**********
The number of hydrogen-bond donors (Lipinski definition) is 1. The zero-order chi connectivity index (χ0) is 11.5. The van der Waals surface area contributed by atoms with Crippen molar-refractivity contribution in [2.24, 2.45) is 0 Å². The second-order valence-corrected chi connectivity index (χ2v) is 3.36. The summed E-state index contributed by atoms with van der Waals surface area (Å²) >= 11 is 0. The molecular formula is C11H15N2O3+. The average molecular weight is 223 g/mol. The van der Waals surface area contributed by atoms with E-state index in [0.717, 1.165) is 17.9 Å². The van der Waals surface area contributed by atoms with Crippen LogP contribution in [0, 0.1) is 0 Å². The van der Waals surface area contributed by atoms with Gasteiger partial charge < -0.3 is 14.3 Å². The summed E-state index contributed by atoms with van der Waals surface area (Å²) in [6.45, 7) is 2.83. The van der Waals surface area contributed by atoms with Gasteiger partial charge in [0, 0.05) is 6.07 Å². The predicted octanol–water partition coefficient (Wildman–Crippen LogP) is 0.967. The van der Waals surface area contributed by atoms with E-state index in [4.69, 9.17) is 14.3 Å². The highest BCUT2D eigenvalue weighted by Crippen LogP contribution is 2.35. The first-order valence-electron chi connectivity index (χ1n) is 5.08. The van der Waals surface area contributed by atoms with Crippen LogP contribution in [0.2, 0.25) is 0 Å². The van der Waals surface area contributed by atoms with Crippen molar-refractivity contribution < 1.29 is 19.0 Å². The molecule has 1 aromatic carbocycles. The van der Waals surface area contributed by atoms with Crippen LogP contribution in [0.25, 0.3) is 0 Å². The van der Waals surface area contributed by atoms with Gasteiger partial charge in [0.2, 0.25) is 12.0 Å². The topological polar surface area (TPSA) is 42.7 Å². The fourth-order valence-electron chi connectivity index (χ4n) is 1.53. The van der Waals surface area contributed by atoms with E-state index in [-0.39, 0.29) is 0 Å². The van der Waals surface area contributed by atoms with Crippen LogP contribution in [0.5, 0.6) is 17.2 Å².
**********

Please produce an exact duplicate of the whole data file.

The number of hydrogen-bond donors (Lipinski definition) is 1. The zero-order chi connectivity index (χ0) is 11.5. The van der Waals surface area contributed by atoms with Crippen molar-refractivity contribution in [2.24, 2.45) is 0 Å². The second-order valence-corrected chi connectivity index (χ2v) is 3.36. The summed E-state index contributed by atoms with van der Waals surface area (Å²) >= 11 is 0. The molecular formula is C11H15N2O3+. The average molecular weight is 223 g/mol. The van der Waals surface area contributed by atoms with E-state index in [0.717, 1.165) is 17.9 Å². The van der Waals surface area contributed by atoms with Crippen LogP contribution in [0, 0.1) is 0 Å². The van der Waals surface area contributed by atoms with Gasteiger partial charge < -0.3 is 14.3 Å². The summed E-state index contributed by atoms with van der Waals surface area (Å²) in [6.45, 7) is 2.83. The van der Waals surface area contributed by atoms with Gasteiger partial charge in [0, 0.05) is 6.07 Å². The predicted octanol–water partition coefficient (Wildman–Crippen LogP) is 0.967. The van der Waals surface area contributed by atoms with E-state index in [4.69, 9.17) is 14.3 Å². The highest BCUT2D eigenvalue weighted by Crippen LogP contribution is 2.35. The first-order valence-electron chi connectivity index (χ1n) is 5.08. The van der Waals surface area contributed by atoms with Crippen LogP contribution in [0.2, 0.25) is 0 Å². The van der Waals surface area contributed by atoms with Crippen molar-refractivity contribution < 1.29 is 19.0 Å². The molecule has 1 aromatic carbocycles. The van der Waals surface area contributed by atoms with Crippen LogP contribution in [0.25, 0.3) is 0 Å². The van der Waals surface area contributed by atoms with Gasteiger partial charge in [0.2, 0.25) is 12.0 Å². The topological polar surface area (TPSA) is 42.7 Å². The fourth-order valence-electron chi connectivity index (χ4n) is 1.53. The van der Waals surface area contributed by atoms with E-state index in [-0.39, 0.29) is 0 Å². The van der Waals surface area contributed by atoms with Crippen LogP contribution in [0.5, 0.6) is 17.2 Å².